In 1966, Weaver was flying an SR-71 at full speed, Mach 3.18, when it abruptly and catastrophically disintegrated. Somehow, he survived the breakup. He didn't eject; the plane just tore itself apart around him and scattered in all directions. In other words, he suddenly found himself flying along at Mach 3.18 ... without his plane. (via)
The Lockheed Martin Skunk Works have finally announced the successor to the famous SR-71 Blackbird. The new spyplane, an unmanned drone called the SR-72, will perform intelligence, surveillance and reconnaissance missions like its forbearer, but unlike the Blackbird it may also perform a strike role. Using Aerojet Rocketdyne scramjets mated with standard military jet engines, the plane will cruise at hypersonic speeds up to Mach 6, almost doubling the SR-71's top speed of Mach 3.3.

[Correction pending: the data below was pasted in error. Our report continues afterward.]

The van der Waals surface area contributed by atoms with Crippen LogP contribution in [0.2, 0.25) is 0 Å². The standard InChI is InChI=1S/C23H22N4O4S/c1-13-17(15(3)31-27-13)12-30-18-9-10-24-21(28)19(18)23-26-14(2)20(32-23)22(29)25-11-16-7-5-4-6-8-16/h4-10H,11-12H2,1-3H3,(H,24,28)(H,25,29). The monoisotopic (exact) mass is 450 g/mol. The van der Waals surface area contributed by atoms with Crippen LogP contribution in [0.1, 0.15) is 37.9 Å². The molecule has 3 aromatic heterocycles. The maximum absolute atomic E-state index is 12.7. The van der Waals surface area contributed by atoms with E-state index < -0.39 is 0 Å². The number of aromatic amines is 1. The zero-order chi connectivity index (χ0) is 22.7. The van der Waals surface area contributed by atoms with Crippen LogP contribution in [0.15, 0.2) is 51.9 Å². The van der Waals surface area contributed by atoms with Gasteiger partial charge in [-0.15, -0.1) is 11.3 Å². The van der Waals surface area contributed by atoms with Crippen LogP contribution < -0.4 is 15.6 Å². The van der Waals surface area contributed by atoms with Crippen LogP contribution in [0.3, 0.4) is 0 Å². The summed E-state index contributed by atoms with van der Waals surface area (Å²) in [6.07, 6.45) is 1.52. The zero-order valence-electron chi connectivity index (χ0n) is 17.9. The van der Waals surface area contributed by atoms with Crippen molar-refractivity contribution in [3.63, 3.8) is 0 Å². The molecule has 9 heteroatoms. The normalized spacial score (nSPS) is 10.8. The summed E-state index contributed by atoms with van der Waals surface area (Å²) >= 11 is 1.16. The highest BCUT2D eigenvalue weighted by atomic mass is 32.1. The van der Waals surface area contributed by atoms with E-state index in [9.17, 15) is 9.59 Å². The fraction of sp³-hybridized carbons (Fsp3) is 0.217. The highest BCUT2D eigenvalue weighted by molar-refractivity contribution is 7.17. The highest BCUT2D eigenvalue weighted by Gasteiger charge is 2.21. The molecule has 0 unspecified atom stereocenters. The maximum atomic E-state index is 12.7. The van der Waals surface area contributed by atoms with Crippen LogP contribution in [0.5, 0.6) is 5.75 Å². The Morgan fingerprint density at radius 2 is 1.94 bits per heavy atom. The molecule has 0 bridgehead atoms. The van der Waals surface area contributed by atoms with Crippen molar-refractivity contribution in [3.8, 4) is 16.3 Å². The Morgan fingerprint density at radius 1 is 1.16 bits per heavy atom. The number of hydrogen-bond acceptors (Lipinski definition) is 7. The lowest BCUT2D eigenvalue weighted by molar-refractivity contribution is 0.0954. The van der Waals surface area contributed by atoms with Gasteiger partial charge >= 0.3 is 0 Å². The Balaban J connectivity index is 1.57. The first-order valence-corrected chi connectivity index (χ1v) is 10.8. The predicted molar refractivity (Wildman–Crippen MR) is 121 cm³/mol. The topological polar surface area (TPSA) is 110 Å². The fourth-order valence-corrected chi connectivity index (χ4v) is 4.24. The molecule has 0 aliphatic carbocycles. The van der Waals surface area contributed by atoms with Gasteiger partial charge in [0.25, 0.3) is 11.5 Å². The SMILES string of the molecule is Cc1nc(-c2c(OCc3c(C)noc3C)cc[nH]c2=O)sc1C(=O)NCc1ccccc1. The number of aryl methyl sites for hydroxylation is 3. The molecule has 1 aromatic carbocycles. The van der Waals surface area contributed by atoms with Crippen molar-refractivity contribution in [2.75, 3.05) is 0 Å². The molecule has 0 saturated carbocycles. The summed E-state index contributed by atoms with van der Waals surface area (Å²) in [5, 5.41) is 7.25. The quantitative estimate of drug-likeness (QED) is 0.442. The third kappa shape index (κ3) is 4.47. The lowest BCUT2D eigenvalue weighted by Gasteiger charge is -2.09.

How did Lockheed move the A-12 from the Skunk Works to Area 51 for flight testing without the vehicle being seen? Here's how.
The SR-71 Blackbird reconnaissance aircraft was designed to cruise at speeds in excess of Mach 3. But what's the slowest speed attainable by an airborne Blackbird?
Online SR-71A Flight Manual. Included in sr-71.org's excellent Blackbird Archive is a scanned copy of the actual "Dash-1" flight manual for the famous SR-71A reconnaissance plane. [more inside]